Learning Objectives

  • Clip a vector feature using another vector feature

  • Select features by their attributes

  • Select features by their locations


Extracting Spatial Data#

Subsetting and extracting data is useful when we want to select or analyze a portion of the dataset based on a feature’s location, attribute, or its spatial relationship to another dataset.

In this chapter, we will explore three ways that data from a GeoDataFrame can be subsetted and extracted: clip, select location by attribute, and select by location.

Setup#

First, let’s import the necessary modules (click the + below to show code cell).

# Import modules
import geopandas as gpd
import matplotlib.pyplot as plt
import pandas as pd
from shapely.geometry import Polygon

We will utilize shapefiles of San Francisco Bay Area county boundaries and wells within the Bay Area and the surrounding 50 km. We will first load in the data and reproject the data (click the + below to show code cell).

Important

All the data must have the same coordinate system in order for extraction to work correctly.

# Load data

# County boundaries
# Source: https://opendata.mtc.ca.gov/datasets/san-francisco-bay-region-counties-clipped?geometry=-125.590%2C37.123%2C-119.152%2C38.640
counties = gpd.read_file("../_static/e_vector_shapefiles/sf_bay_counties/sf_bay_counties.shp")

# Well locations
# Source: https://gis.data.ca.gov/datasets/3a3e681b894644a9a95f9815aeeeb57f_0?geometry=-123.143%2C36.405%2C-119.230%2C37.175
# Modified by author so that only the well locations within the counties and the surrounding 50 km were kept
wells = gpd.read_file("../_static/e_vector_shapefiles/sf_bay_wells_50km/sf_bay_wells_50km.shp")

# Reproject data to NAD83(HARN) / California Zone 3
# https://spatialreference.org/ref/epsg/2768/
proj = 2768
counties = counties.to_crs(proj)
wells = wells.to_crs(proj)

We will also create a rectangle over a part of the Bay Area. We have identified coordinates to use for this rectangle, but you can also use bbox finder to generate custom bounding boxes and obtain their coordinates (click the + below to show code cell).

# Create list of coordinate pairs
coordinates = [[1790787, 736108], [1929652, 736108], [1929652, 598414], [1790787, 598414]]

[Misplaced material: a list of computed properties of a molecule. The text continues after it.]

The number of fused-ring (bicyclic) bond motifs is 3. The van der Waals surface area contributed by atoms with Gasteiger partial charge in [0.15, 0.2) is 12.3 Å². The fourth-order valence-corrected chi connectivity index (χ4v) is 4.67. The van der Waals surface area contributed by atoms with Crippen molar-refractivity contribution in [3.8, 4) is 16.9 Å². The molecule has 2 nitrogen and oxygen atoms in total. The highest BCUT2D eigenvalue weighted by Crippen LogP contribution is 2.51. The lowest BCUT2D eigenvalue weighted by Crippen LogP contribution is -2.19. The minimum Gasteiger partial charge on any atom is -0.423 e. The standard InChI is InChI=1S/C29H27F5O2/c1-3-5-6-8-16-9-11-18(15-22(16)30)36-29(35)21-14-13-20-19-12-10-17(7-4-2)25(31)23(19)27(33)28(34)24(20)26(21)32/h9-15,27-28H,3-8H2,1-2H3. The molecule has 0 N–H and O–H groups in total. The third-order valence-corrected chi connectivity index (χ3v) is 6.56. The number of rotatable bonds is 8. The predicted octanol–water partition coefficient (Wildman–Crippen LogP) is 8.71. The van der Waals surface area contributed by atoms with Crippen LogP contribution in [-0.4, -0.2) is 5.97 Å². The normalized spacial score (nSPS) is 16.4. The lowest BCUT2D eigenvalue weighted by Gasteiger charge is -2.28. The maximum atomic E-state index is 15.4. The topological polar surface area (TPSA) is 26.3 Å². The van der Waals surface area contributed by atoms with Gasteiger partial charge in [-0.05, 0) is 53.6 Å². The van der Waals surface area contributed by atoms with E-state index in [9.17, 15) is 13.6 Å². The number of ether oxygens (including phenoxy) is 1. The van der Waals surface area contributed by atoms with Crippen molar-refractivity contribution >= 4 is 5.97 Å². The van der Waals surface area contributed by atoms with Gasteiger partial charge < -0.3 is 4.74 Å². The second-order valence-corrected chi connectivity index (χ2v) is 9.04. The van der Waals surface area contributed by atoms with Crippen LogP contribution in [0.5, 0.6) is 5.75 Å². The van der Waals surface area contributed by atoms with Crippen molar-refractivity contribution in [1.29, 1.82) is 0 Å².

# Create a Shapely polygon from the coordinate-tuple list
poly_shapely = Polygon(coordinates)

# Create a dictionary with needed attributes and required geometry column
attributes_df = {'Attribute': ['name1'], 'geometry': poly_shapely}

# Convert shapely object to a GeoDataFrame
poly = gpd.GeoDataFrame(attributes_df, geometry = 'geometry', crs = "EPSG:2768")

We’ll define some functions to make displaying and mapping our results a bit easier (click the + below to show code cell).

def display_table(table_name, attribute_table):
    '''Display the first and last five rows of attribute table.'''

    # Print title
    print("Attribute Table: {}".format(table_name))

    # Print number of rows and columns
    print("\nTable shape (rows, columns): {}".format(attribute_table.shape))

    # Display first two rows of attribute table
    print("\nFirst two rows:")
    display(attribute_table.head(2))

    # Display last two rows of attribute table
    print("\nLast two rows:")
    display(attribute_table.tail(2))


def plot_df(result_name, result_df, result_geom_type, area = None):
    '''Plot the result on a map and add the outlines of the original shapefiles.'''

    # Create subplots
    fig, ax = plt.subplots(1, 1, figsize = (10, 10))

    # Plot data depending on vector type
    # For points
    if result_geom_type == "point":

        # Plot data
        counties.plot(ax = ax, color = 'none', edgecolor = 'dimgray')
        wells.plot(ax = ax, marker = 'o', color = 'dimgray', markersize = 3)
        result_df.plot(ax = ax, marker = 'o', color = 'dodgerblue', markersize = 3)

    # For polygons
    else:

        # Plot overlay data
        result_df.plot(ax = ax, cmap = 'Set2', edgecolor = 'black')

        # Plot outlines of original shapefiles
        counties.plot(ax = ax, color = 'none', edgecolor = 'dimgray')

    # Add additional outlined boundary if specified
    if area is not None:

        # Plot data
        area.plot(ax = ax, color = 'none', edgecolor = 'lightseagreen', linewidth = 3)

    # Else, pass
    else:
        pass

    # Stylize plots
    plt.style.use('bmh')

    # Set title
    ax.set_title(result_name, fontdict = {'fontsize': '15', 'fontweight' : '3'})

Let’s take a look at what our input data looks like.

# Create subplots
fig, ax = plt.subplots(1, 1, figsize = (10, 10))

# Plot data
counties.plot(ax = ax, color = 'bisque', edgecolor = 'dimgray')
wells.plot(ax = ax, marker = 'o', color = 'dodgerblue', markersize = 3)
poly.plot(ax = ax, color = 'aquamarine', edgecolor = 'lightseagreen', alpha = 0.55)

# Stylize plots
plt.style.use('bmh')

# Set title
ax.set_title('San Francisco Bay Area', fontdict = {'fontsize': '15', 'fontweight' : '3'})
Text(0.5, 1.0, 'San Francisco Bay Area')
../_images/e_extraction_9_1.png

Clip Spatial Polygons#

Clip extracts and keeps only the geometries of a vector feature that are within extent of another vector feature (think of it like a cookie-cutter or mask). We can use clip() in geopandas, with the first parameter being the vector that will be clipped and the second parameter being the vector that will define the extent of the clip. All attributes for the resulting clipped vector will be kept. 1

Note

This function is only available in the more recent versions of geopandas.

We will first clip the Bay Area counties polygon to our created rectangle polygon.

# Clip data
clip_counties = gpd.clip(counties, poly)

# Display attribute table
display(clip_counties)

# Plot clip
plot_df(result_name = "San Francisco Bay Area Counties\nClip", result_df = clip_counties, result_geom_type = "polygon", area = poly)